Renaissance Italian Pets and Pet Names

The articles and books I’ve been reading lately explore pets in the past. They ask and answer questions like: Were pets in the Middle Ages only kept for rodent control and protection or did their owners bond with them and shower them with the same affection we do today? What did Renaissance Italians name their pets?

According to the sources listed below, Middle Age and Renaissance women, scholars, and members of the clergy were the primary pet-keepers. Non-clerical males also kept pets, but preferred animals that reflected the characteristics they wished to be seen in themselves such as loyalty and strength (so horses, hunting hounds, and hawks were popular for them and kept in stables, kennels, and mews).  For women, academics, and clerics, though, the pets were companions, sleeping in the home and only going outside with their owner. The most popular animals kept as pets were small dogs, cats, monkeys, birds, squirrels, ferrets, and rabbits.

The Italians were fond of their pets and grieved for them when they passed away. Isabella d’Este, a famous Italian lady and also a ruler of Mantua, was so melancholy over the loss of her lap-dog she mourned for months. After a year her son Federico sent three kittens to help his mother focus on caretaking rather than grieving. Isabella showered the kittens with affection and made little beds for them to sleep in her room.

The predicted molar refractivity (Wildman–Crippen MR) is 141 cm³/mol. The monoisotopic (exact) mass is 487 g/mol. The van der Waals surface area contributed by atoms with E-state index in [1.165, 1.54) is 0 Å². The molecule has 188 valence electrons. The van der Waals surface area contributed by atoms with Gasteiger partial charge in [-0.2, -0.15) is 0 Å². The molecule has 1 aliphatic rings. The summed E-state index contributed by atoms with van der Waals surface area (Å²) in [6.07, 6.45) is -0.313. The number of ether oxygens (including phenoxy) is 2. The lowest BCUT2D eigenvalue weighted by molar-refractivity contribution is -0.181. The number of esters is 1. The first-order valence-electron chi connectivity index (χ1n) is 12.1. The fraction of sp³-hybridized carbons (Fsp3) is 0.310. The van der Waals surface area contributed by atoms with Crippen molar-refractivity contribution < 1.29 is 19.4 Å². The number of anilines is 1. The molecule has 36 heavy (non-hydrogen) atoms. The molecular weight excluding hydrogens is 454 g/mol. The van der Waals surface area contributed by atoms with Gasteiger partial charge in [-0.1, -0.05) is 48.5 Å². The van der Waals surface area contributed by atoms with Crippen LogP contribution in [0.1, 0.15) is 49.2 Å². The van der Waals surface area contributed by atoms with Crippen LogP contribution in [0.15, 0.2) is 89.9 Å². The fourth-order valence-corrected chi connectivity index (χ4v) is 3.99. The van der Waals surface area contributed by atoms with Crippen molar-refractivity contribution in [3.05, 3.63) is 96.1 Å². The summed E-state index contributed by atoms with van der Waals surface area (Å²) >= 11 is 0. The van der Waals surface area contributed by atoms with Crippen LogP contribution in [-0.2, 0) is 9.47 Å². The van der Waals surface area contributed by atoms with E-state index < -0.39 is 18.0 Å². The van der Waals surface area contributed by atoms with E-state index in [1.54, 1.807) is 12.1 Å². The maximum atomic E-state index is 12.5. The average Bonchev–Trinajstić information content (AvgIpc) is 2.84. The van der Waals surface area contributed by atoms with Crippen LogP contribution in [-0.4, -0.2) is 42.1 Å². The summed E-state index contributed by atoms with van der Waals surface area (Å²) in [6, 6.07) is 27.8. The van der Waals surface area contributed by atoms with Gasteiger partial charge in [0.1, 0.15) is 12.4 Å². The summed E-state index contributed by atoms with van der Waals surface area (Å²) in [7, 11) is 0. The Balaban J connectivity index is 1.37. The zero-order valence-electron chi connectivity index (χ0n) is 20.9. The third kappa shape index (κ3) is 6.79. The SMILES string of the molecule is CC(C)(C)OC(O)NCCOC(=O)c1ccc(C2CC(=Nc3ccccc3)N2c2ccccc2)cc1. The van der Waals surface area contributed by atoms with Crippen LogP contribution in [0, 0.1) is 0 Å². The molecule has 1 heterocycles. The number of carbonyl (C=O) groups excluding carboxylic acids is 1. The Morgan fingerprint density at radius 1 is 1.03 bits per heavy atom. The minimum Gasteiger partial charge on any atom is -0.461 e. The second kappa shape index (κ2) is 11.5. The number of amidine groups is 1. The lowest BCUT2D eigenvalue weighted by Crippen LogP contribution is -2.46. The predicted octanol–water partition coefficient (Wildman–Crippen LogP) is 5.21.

There are beautiful pet tombs with epitaphs at the Este Castello in Ferrara as well as the Gonzaga’s palace and Palazzo Te in Mantua. The Este family is documented to have had funerals for their pets, borne in lead caskets into elaborate little tombs. Isabella d’Este owned a cat named Martino who was greatly mourned when it died in 1510. The courtier Mario Equicola delivered the sermon at the funeral. By all accounts her favorite pet dog and her son’s dog were present to pay respects. The fact that this kind of burial for a pet was not seen as out of the ordinary in the letters that document it speaks to the typical bond the humans had to their pets. Isabella received letters of condolence from her friends and acquaintances, and epitaphs from writers and scholars.

I’ve always been curious about the names they would have given their beloved pets. Leon Battista Alberti, the Renaissance philosopher, said his dog was sired by a dog named Megastomo (Big Mouth). Ludovico III Gonzaga, ruler of the city of Mantua from 1444 to 1478, had at least two dogs – Rubino and Bellina. When Rubino died, he was buried in a casket and Ludovico made sure that the animal would also get a tombstone. Isabella d’Este was known to have many little dogs, two of which were named Aura and Mamia.  Her son Federico kept a little dog in his early teens named Zaphyro and others later on named Viola and Ribolin. The Italian scholor Antonio Tebaldeo had a dog named Borgettus. Other dogs from the Italian court were named Famia, Mognone, Violina, and Orsina. Italian dog names for the populace included Bembino, Balbina, Saphyrus, and Mopsus.

The picture below is of Il Sodoma (Giovanni Antonio Bazzi) with his pet badgers (notice the pretty collar) in a fresco at Abbazia territoriale di Monte Oliveto Maggiore.

Sodoma_-_Selfportrait_in_Monte_Olivetto

 

 

Sources

An Environmental History of the Middle Ages, by John Aberth (Routledge, 2013)

The Medieval Natural World, by Richard Jones (Harlow, 2013)

Medieval Pets, by Kathleen Walker-Meikle (Boydell, 2o12)

Medieval Dogs, by Kathleen Walker-Meikle (London, 2011)

Medieval Cats, by Kathleen Walker-Meikle (London, 2011)

http://www.medievalists.net/2013/06/23/medieval-pet-names/

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